Whenever you hear about "planar bass" going forward, the Ether 2 should have a mandatory picture next to the accompanying text. The linear response from the upper bass to the sub bass is a thing of beauty. The low frequencies reach so deep, I'm pretty sure you're required to call 811 before listening to anything with immense sub-bass. However, it's not just how far the bass reaches on the Ether 2's that impressive. The texture is superbly nuanced, capturing every note and inflection. Also the speed of the Ether 2 provides some serious quality slam when called for. On MNLTH's opening track "Japan" from his Time album, cascading bass hits from 100 to under 50 Hz are reproduced with authority and accuracy. There are very few headphones, regardless of transducer type, that can reproduce low frequencies with such articulation and aggression. Very impressive!
I saved the midrange for last since it seemed to take a back seat to its stellar siblings. Now, that's not to say the midrange on the Ether 2's is bad, in fact it's quite the opposite. It's actually good. Really good! In the overall linear response of the Ether 2, the midrange just kind of blends in and disappears. Vocals are slightly forward, sound very clean and coherent. Instruments have great clarity and sense of placement. On The Doors romping blues track "Been Down So Long" from LA Woman, Jim Morrison's sublime vocals come across expressive and authoritative. Likewise the slide and rhythm guitars are well defined and energetic. Personally I didn't have any issues with the mids as I felt they fit in perfectly with the balance of the headphone. On the other hand, I could see someone wanting a bit more meatiness in the midrange. This can be easily addressed several ways, including amp pairing. I found my tube hybrid Liquid Platinum amp beefed up the mids while helping retain the Ether 2's overall signature.
Less Is More
The reduction of weight is just one of the many improvements that Ether 2 has over its predecessors. It boasts an entirely new motor designed around MrSpeakers TrueFlow technology. This also includes a diaphragm that's 70% lighter than used in previous models. The driver baffle is composed of carbon fiber, helping further reduce weight while maintaining rigidity. MrSpeakers employs their trusty flexible NiTinol metal headband support system, while upgrading the headband strap to webbed leather. Further helping comfort are high quality synthetic leather ear pads that utilize an ear shaped opening (opposed to a rectangle or oval shape). Finally the all metal cup and mounting arm not only looks fantastic, but feels premium and built to last.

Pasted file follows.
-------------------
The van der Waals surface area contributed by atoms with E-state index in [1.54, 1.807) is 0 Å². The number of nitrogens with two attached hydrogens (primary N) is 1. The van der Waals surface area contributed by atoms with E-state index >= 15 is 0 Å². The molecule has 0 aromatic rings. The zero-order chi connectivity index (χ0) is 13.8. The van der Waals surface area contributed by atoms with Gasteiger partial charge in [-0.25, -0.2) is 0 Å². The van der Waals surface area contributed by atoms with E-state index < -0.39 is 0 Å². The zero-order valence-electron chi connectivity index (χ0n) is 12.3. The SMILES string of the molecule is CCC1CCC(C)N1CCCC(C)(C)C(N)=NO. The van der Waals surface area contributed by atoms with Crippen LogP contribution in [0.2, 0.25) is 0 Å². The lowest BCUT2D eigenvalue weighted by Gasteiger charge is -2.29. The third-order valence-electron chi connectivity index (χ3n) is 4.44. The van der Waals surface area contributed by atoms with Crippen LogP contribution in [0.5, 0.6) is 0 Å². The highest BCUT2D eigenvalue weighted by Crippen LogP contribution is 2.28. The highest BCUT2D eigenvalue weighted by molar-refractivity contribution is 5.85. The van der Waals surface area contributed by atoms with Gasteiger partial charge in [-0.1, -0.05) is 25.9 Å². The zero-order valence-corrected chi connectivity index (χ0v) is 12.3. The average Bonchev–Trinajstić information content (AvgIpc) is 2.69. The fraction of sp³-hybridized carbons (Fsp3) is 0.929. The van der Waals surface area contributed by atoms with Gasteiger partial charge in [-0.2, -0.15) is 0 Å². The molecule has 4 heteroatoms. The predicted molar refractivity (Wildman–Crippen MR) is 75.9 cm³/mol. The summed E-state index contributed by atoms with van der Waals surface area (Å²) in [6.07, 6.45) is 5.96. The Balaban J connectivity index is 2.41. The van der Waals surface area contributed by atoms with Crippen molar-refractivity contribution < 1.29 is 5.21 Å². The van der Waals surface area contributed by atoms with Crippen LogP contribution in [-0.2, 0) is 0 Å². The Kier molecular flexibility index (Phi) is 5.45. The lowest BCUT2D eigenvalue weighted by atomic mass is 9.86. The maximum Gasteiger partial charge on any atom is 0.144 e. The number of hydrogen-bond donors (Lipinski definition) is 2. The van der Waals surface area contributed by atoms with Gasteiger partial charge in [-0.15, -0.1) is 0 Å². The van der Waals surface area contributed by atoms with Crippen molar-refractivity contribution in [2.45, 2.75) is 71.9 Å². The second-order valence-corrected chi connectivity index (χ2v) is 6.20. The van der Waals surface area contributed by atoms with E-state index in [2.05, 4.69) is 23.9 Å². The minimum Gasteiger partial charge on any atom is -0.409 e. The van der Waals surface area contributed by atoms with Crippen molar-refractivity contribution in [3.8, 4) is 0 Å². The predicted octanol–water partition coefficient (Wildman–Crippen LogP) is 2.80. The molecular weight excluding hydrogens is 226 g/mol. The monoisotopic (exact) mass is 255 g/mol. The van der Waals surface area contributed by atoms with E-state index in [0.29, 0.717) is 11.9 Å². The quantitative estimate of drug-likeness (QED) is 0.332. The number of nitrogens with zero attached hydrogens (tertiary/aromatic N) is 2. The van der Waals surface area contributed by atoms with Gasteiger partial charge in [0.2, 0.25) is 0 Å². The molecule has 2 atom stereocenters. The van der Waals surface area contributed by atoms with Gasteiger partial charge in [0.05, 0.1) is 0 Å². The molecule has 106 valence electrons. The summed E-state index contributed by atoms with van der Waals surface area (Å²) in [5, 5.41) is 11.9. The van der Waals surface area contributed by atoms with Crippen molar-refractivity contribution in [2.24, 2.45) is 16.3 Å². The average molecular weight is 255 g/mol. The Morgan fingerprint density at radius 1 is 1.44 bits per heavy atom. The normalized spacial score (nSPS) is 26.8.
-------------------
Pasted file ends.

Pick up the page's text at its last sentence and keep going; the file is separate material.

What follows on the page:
Also introduced with the Ether 2 is MrSpeakers new premium VIVO cable, which replaces the venerable DUM cable used with previous Ether models. The DUM cable was a quality cable, but the VIVO is a big upgrade in many ways. The VIVO feels robust, yet is incredibly flexible without being microphonic. It also uses silver plated OFHC copper which is an excellent match to the Ether 2's tuning. Included as well is a standard black MrSpeakers clamshell hard-case and certificate of authenticity.
TOTL On The Go?
One of my favorite surprises I had when testing the Ether 2 was trying it out with my iBasso DX200 DAP (with Amp4s module). Not only was the Ether 2 powered aptly, but it proved to be a very compatible match sonically. It just so happened I needed to pick up around the house, so I put the DX200 in my pocket and went mobile with the Ether 2. Now I wouldn't normally do this on a regular basis, but the mere act of walking around doing chores with a TOTL headphone on your head is incredibly satisfying. Even more so considering the list of TOTL headphones you can do this with are few and far between. Lastly another great combo for someone that wants semi-portability or has limited desk space is the Chord Hugo 2. Chord's transportable DAC/AMP pairs perfectly with the Ether 2, squeezing out every last drop of resolution and nuance, while still drawing you into the music.
Additional Equipment Used During This Review